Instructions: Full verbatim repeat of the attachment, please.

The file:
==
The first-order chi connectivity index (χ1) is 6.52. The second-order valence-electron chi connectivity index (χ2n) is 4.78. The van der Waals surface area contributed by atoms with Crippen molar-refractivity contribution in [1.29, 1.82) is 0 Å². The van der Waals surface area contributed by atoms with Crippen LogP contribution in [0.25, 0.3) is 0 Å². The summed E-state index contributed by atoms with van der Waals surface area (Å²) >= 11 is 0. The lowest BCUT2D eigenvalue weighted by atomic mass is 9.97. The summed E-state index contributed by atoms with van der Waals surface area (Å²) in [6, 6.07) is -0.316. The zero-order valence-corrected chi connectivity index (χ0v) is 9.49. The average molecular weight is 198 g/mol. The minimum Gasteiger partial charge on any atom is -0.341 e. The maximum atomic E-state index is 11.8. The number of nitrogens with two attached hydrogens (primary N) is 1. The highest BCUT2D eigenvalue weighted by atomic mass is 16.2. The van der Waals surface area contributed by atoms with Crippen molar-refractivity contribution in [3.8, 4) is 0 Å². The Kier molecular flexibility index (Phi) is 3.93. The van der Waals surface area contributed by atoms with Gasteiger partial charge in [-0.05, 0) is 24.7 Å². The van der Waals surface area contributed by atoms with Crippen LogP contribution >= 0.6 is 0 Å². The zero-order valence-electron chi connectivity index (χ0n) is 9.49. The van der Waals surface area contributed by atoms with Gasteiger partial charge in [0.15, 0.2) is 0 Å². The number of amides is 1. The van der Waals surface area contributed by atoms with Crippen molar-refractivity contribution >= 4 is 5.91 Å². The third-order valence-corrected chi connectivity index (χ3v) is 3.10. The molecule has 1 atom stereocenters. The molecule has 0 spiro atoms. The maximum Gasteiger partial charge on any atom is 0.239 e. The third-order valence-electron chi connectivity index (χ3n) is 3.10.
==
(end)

The first-order chi connectivity index (χ1) is 6.52. The second-order valence-electron chi connectivity index (χ2n) is 4.78. The van der Waals surface area contributed by atoms with Crippen molar-refractivity contribution in [1.29, 1.82) is 0 Å². The van der Waals surface area contributed by atoms with Crippen LogP contribution in [0.25, 0.3) is 0 Å². The summed E-state index contributed by atoms with van der Waals surface area (Å²) >= 11 is 0. The lowest BCUT2D eigenvalue weighted by atomic mass is 9.97. The summed E-state index contributed by atoms with van der Waals surface area (Å²) in [6, 6.07) is -0.316. The zero-order valence-corrected chi connectivity index (χ0v) is 9.49. The average molecular weight is 198 g/mol. The minimum Gasteiger partial charge on any atom is -0.341 e. The maximum atomic E-state index is 11.8. The number of nitrogens with two attached hydrogens (primary N) is 1. The highest BCUT2D eigenvalue weighted by atomic mass is 16.2. The van der Waals surface area contributed by atoms with Crippen molar-refractivity contribution in [3.8, 4) is 0 Å². The Kier molecular flexibility index (Phi) is 3.93. The van der Waals surface area contributed by atoms with Gasteiger partial charge in [-0.05, 0) is 24.7 Å². The van der Waals surface area contributed by atoms with Crippen LogP contribution >= 0.6 is 0 Å². The zero-order valence-electron chi connectivity index (χ0n) is 9.49. The van der Waals surface area contributed by atoms with Gasteiger partial charge in [0.15, 0.2) is 0 Å². The number of amides is 1. The van der Waals surface area contributed by atoms with Crippen molar-refractivity contribution >= 4 is 5.91 Å². The third-order valence-corrected chi connectivity index (χ3v) is 3.10. The molecule has 1 atom stereocenters. The molecule has 0 spiro atoms. The maximum Gasteiger partial charge on any atom is 0.239 e. The third-order valence-electron chi connectivity index (χ3n) is 3.10.